Friday, November 18, 2011

NKOTB - Changing Course

NKOTB (New Kids On The Boat) ... A Weekly Series Sharing Our Thoughts and Questions as Beginner Sailors and Future Cruisers.  NKOTB or Experienced Cruiser ... Tell Us Your Thoughts!

While many of today's cruisers are fortunate enough to have a "home base" to return to for a break, there are another set of cruisers that have to give up everything they've worked for to fulfill their dreams.  We're part of the latter group.  For us, a key part of entering the cruising world is having to "change course".  No longer will we be following the path of keeping and maintaining automobiles, a house,and all that stuff that goes with it. 

Choosing a new course down that big, blue watery road means going "against the flow".  (This was almost the name of our sailboat).  It means changing the way we've been raised to think by society.  After all, aren't we all pretty much raised to dream of that cute house with the white picket fence, the dog, and shiny vehicles in the driveway?  We're taught that success and happiness is measured by how many material items we've claimed ... it's our validation! 

Changing course will not be a breeze (pun intended)!  While we're excited about a new chapter in our lives, we're trying to prepare ourselves for those "What Are We Doing?!" days.  However, we know that these feelings are normal.  I love psychology and analyzing things, so I figure that these feelings are to be expected because getting rid of everything for a new course means taking a risk ... the risk of failure or disappointment.  After all, what if we don't like cruising (highly doubt it), or something terrible happens?  If so, then we'll be faced with the fact that we've given it all up for nothing!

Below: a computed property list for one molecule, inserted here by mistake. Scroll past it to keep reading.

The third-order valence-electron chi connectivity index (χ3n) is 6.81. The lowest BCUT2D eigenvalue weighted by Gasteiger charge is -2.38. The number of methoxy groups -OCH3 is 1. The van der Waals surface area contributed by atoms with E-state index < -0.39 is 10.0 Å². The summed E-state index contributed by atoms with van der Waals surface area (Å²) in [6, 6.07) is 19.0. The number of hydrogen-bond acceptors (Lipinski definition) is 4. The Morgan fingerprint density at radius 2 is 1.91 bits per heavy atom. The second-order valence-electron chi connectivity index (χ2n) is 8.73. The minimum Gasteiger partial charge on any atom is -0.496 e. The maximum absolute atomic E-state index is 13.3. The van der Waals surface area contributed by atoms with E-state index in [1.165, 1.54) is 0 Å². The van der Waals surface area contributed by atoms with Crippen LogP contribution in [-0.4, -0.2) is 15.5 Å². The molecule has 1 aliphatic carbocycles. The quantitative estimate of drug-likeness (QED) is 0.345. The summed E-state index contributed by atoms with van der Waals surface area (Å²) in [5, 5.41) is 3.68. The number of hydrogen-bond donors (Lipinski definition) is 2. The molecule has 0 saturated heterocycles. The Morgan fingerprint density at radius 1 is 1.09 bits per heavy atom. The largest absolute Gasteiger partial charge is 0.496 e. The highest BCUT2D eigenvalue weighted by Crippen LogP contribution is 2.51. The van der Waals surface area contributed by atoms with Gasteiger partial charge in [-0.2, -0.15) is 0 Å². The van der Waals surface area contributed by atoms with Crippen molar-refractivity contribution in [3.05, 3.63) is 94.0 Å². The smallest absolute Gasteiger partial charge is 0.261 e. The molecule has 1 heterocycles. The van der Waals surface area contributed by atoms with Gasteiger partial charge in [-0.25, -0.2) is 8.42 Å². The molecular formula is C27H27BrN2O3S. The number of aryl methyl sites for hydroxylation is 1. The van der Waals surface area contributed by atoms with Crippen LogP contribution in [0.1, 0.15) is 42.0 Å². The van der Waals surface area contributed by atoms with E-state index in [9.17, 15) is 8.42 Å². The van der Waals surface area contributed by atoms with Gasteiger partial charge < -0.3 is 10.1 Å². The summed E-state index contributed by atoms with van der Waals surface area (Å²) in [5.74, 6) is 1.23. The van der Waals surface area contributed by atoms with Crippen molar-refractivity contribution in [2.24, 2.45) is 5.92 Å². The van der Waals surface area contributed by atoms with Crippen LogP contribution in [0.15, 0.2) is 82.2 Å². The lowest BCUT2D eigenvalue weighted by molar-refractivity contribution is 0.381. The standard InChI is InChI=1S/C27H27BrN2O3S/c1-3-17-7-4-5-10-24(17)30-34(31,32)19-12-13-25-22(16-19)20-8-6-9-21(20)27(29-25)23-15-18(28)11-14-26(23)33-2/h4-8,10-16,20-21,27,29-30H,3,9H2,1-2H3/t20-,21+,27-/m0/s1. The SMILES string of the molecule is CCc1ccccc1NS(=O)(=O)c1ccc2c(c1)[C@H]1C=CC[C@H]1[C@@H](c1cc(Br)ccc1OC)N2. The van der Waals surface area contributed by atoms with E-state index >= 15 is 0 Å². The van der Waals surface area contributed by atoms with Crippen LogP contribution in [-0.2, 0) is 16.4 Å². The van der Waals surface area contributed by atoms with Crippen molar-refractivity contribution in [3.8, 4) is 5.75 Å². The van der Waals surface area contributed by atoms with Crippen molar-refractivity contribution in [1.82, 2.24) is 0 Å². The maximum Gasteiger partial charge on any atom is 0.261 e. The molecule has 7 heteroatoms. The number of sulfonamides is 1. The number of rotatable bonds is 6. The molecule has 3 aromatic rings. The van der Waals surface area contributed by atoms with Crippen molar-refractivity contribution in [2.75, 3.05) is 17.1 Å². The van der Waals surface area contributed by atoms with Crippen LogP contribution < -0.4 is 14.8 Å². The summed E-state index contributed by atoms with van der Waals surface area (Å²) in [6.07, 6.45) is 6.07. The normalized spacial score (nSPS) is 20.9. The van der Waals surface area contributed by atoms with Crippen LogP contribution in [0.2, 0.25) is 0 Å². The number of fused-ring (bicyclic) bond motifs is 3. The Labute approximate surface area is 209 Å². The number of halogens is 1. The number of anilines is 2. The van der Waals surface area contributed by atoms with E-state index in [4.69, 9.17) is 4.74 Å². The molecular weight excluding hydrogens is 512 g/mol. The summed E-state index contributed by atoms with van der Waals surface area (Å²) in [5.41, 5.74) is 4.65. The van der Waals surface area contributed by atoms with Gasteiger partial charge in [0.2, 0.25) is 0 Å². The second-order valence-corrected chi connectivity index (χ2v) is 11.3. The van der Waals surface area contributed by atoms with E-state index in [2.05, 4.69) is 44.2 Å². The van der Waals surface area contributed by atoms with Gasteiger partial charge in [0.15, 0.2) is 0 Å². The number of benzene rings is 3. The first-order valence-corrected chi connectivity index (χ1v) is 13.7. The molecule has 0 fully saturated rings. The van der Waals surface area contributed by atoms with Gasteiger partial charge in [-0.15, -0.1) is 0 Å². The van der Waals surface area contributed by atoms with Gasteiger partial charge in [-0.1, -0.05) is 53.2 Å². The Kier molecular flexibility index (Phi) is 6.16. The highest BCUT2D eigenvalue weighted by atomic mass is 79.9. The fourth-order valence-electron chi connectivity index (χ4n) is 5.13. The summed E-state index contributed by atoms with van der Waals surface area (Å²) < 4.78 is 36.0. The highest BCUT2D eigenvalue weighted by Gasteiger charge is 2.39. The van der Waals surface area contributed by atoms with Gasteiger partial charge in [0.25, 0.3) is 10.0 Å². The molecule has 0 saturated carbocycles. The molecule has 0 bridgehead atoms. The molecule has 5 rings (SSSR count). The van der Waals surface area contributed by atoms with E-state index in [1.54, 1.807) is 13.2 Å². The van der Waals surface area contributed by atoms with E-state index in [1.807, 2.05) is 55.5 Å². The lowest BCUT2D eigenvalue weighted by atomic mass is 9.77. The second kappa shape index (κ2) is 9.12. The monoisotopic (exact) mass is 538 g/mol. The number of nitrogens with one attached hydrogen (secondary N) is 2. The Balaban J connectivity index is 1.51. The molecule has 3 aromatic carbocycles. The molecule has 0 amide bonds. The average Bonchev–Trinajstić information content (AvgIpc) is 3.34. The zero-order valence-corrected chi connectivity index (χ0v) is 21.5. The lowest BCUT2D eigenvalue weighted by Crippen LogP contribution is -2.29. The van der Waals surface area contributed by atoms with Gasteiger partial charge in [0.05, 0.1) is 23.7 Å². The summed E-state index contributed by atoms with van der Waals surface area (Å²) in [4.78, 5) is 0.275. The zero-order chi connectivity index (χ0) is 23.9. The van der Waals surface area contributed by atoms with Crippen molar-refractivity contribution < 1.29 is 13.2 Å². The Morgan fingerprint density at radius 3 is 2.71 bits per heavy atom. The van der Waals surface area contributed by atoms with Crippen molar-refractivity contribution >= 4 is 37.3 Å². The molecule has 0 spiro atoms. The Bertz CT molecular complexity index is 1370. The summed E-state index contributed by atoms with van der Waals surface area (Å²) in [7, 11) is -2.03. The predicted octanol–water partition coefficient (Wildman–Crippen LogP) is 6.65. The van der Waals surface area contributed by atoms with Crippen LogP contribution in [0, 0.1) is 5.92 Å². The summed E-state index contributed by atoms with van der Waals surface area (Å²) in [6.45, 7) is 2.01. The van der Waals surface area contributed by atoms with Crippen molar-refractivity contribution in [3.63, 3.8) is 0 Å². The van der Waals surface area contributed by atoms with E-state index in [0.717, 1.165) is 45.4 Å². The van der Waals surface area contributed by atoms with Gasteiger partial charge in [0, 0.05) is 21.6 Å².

But, it won't be for nothing.  No matter what, we'll have "gone for it", and that's so much better than always wondering "what if".  So many people dream of things but never achieve those dreams because turning a dream into reality is often not easy!  It takes planning, patience, risk, and sacrifice.  It also takes the right attitude,  a "can do" attitude.  I read a quote the other day by Henry Ford that I love ... "Whether you think you can or you can't, you're right."  

Many cruisers speak of the freedom that comes with their lifestyle, and that is a big perk for us.  With so many things weighing us down right now, we look forward to the opportunities that we'll have while cruising and afterwards.  We'll be able to go and do whatever we choose.  Stories of low-cost living in Ecuador or Mexico sound interesting.   Our decisions on where we live and what we do won't have to be based on selling a house first, as we're currently facing.  Limiting possessions prevents limiting options!

So, what have you given up to reach your cruising dream (or any other)?  Did you ever have those moments where you thought you'd lost your mind going for such a thing?  We'd love to hear the sacrifices you've taken, and the feelings that went with them.

BTW  ... cheers to those cruisers that choose to bring their children along with them!  We think these kids are truly lucky to be exposed to such a wonderful and different course in life.  While we did not raise our daughter on a boat, it's our hope that we'll still be able to "wow" her, as well as our future grandkids and son-in-law (she's only 19 and in college right now).  There is more than one course in life, but most just don't realize it!

Hasta luego ... until then.  Mid-Life Cruising!

Note:  Here are the previous posts from this series.  Check them out and feel free to give us your advice.  We've really enjoyed reading your comments!


Anonymous said...